How long should you breastfeed?
The American Academy of Pediatrics suggests infants be breastfed for the first six months of their lives, followed by breastfeeding in combination with the introduction of complementary foods until at least age 1. After that, breastfeeding can continue for as long as mutually desired.
Does breastfeeding lead to pacifier use or thumbsucking?
Some studies in Brazil have found that breastfed babies are less likely to suck their thumbs. We suggest not encouraging non-nutritional sucking while breastfeeding. You can refer to this blog if you have questions about how thumbsucking affects your child’s oral health.
Are there circumstances where breastfeeding should be avoided?
Yes. Mothers should seek advice from their primary care physician or their child’s pediatrician if they:
- Are using drugs or undergoing chemotherapy.
- Have cytomegalovirus, TB, Hepatitis B, HIV, Malaria or typhoid fever.
- Are regularly exposed to toxins like lead or mercury.
- Have had breast surgery or have deformed breasts.
- Have a baby with galactosemia or phenylketonuria.
Orthodontic Evaluation by Age 7
We all know that ensuring the lifelong health of your child’s smile involves more than breastfeeding, but it’s definitely a good place to start. As your child grows and her teeth begin to erupt, remember that the American Academy of Pediatric Dentistry recommends that children receive a “well baby” exam by their first birthday. This important exam monitors your baby’s growth and development during the first years.
The American Association of Orthodontists recommends children have an orthodontic evaluation by age 7, or sooner if you notice an issue that you want to have checked by a professional. These evaluations are important at this stage because at age 7, a mixture of baby and adult teeth is present and the bite is established.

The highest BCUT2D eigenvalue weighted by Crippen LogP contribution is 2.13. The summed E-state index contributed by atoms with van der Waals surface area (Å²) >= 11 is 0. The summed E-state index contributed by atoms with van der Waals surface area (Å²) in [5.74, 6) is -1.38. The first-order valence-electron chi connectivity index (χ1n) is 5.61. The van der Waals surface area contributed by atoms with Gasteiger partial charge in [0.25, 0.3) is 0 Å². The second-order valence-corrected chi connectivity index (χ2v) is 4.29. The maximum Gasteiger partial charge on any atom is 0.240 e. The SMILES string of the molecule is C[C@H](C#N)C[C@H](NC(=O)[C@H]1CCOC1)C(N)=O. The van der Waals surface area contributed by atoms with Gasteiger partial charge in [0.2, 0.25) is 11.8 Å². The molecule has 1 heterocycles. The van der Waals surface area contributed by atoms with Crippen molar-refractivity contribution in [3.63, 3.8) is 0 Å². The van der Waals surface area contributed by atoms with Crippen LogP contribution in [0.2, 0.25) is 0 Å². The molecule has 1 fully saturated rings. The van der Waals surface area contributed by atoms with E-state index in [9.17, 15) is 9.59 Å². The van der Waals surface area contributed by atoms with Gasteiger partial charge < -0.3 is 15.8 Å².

Keep in mind that in most cases, no treatment is needed at this point. This is simply a time for us to take a look at your child’s teeth and if no treatment is needed, we will place her in our monitoring program and continue to provide periodic checkups as she continues to grow. But sometimes there are bite issues that begin to appear at this age and in those cases, early evaluation gives me the opportunity to treat these issues now and prevent them from causing more extensive – and expensive – problems in the future.
Examples of issues I may recommend addressing at this stage could include:
- Narrow palate
- Tooth crowding
These are problems that are best corrected when we can put your child’s growth to work for us. Growth patterns can be guided when necessary to inhibit or promote jaw growth as needed, or to widen the palate. Crowding often can be corrected with rubber spacers. Addressing early the potential problems that could become serious often reduces the length of orthodontic treatment in the future. It also can take children off a future surgery path.
Please call our office today if you would like to schedule an orthodontic evaluation for your child. We look forward to seeing you soon!